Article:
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The Convict and Other Stories, James Lee Burke
Pocket Reprint, 2009
Louisiana State University Press originally published this small volume of nine stories in 1985. Their intensity, however, have not been diminished by time. Four of the stories are about war and the effect it has on individuals—both warriors and civilians. For me, these were the best stories of the book, three of which bear noting.
"Losses" takes place at St. Peter's Catholic School in New Iberia, LA (Burke's home) in 1944. The cast includes Father Melancon, the parish priest; Sister Uberta, a teacher; and a passel of somewhat unruly fifth graders. Claude, a student and the son of a mean drunkard, narrates. If I didn’t know better, I would have said that Claude was doing a retrospective of my life. Until, that is, Sister Uberta begins to act very strangely—and there I have to leave it or else spoil it.
"When It's Decoration Day" switches to the Civil War just after Sherman had set fire to Atlanta. This is the longest story in the book, and it follows a rag-tag bunch of Confederate soldiers making their way to Alabama away from the Yankees. The narrator is Wesley Buford, a sixteen-year-old boy from S. Carolina and one of the only survivors or non-captured in the battle at Kennesaw Mountain.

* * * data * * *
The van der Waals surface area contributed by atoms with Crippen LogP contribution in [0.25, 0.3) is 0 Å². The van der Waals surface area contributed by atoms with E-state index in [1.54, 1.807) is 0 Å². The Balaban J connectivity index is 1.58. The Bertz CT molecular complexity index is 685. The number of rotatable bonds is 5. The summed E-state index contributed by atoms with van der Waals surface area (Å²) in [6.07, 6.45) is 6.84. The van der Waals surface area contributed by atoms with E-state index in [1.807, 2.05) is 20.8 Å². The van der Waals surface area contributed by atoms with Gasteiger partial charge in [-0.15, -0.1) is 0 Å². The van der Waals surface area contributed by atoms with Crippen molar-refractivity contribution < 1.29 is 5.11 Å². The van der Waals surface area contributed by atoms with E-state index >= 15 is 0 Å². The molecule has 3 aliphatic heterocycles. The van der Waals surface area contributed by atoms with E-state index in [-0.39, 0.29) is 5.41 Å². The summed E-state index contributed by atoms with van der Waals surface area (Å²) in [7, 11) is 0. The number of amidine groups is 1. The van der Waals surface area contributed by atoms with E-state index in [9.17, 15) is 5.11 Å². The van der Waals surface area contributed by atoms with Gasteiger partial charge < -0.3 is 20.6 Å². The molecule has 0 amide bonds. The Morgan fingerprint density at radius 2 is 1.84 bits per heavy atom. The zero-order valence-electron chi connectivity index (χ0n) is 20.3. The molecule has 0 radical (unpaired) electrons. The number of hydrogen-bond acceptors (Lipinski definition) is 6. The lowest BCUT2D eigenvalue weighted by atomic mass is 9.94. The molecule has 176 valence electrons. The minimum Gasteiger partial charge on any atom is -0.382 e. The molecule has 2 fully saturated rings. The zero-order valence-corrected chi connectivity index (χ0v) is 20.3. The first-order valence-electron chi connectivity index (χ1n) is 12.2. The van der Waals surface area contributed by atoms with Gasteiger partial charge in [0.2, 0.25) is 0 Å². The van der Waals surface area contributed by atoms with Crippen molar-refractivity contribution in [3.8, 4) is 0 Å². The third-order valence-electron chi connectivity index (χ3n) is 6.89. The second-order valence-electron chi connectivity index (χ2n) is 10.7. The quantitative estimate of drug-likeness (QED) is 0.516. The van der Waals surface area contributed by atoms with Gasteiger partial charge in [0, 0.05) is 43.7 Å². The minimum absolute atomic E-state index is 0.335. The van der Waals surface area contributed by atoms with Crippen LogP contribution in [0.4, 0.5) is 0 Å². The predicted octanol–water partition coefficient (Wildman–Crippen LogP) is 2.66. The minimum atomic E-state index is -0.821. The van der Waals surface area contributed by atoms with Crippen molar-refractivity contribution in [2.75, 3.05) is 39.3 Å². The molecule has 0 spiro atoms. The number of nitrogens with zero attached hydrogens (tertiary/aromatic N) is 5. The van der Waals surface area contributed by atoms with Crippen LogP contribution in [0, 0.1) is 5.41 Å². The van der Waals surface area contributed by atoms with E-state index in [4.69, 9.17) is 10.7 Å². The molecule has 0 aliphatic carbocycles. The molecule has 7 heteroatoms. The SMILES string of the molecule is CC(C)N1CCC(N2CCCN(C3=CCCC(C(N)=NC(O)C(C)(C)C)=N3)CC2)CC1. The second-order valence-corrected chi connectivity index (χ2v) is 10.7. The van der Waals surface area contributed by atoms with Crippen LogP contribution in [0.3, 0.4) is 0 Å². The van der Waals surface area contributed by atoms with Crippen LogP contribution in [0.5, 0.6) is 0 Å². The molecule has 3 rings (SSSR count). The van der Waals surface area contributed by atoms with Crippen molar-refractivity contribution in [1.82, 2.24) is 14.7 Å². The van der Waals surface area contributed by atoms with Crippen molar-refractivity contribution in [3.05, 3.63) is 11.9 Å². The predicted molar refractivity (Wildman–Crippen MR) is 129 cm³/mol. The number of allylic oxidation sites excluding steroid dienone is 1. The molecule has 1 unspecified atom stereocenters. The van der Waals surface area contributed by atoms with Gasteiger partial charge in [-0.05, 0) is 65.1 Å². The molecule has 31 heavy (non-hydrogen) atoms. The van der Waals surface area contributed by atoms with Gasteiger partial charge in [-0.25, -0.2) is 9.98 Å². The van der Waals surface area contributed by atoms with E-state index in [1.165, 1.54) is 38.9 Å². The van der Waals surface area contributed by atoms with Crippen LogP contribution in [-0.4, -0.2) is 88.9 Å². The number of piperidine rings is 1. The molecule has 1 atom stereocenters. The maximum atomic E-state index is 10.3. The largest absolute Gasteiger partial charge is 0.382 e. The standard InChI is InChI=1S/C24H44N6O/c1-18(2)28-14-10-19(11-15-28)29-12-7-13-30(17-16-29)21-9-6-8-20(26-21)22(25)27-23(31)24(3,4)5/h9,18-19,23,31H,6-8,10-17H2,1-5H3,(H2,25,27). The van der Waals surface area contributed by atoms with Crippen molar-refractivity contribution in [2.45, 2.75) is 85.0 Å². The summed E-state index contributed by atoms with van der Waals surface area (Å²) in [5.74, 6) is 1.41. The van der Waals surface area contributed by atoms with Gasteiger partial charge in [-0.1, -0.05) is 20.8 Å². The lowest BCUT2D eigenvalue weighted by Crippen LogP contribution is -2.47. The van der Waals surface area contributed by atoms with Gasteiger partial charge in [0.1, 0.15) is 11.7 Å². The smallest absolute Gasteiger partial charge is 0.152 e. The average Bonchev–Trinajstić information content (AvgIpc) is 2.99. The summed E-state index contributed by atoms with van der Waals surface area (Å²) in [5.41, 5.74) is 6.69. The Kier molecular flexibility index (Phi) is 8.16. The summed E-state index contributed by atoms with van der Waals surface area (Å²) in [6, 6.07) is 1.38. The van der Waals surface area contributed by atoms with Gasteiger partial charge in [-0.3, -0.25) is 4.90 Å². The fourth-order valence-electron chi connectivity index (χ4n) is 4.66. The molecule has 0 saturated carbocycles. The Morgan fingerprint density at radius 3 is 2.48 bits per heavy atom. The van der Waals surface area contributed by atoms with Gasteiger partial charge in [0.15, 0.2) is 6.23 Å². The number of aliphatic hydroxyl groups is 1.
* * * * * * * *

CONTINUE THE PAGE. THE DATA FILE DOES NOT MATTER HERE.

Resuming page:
Burke doesn't pussyfoot around in this story: this is in-your-face war, as descriptive and gory as anything he has written. A regiment of Yankees has doubled around from Atlanta to Alabama, where Buford and his fellow soldiers fight the valiant fight. The final sentence is a stunner and not one I will soon forget. (Again, spoilage, despite the fact that Amazon.com's product reviewer revealed it.)
"Lower Me Down with a Golden Chain" takes place in Guatemala during a rebel uprising. The nameless American narrator is a journalist who has access to both Guatemalan Army Captain Ramos and a rebel leader. The Army is equipped with a U.S. Marine Corp. howitzer, and the journalist is outraged when the Captain blows a rebel contingent to hundreds of body parts.
The rebels, in turn, burn a local village bus filled with civilians—men, women, children, infants—and the journalist is both infuriated and sickened.
This is where Burke makes his strongest stand against war—and the reason why I believe the reissue of these stories at this time is not a coincidence. Captain Ramos asks him what is different about what the Guatemalans do from what the Americans did in Korea. in Vietnam, and to our Southern Blacks with vigilantes and the KKK. Ramos tells the journalist,
"Ah, my friend, you can afford to be a moralist because you are not a participant."
Because I wasn’t looking for them, lines like Ramos’s sucker-punched me repeatedly. All nine of these stories attest to Burke’s powerful mastery of evoking emotion, be it positive or negative—there is no middle ground here in the boxing ring of good versus evil.
Highly recommended for enthusiasts of short stories.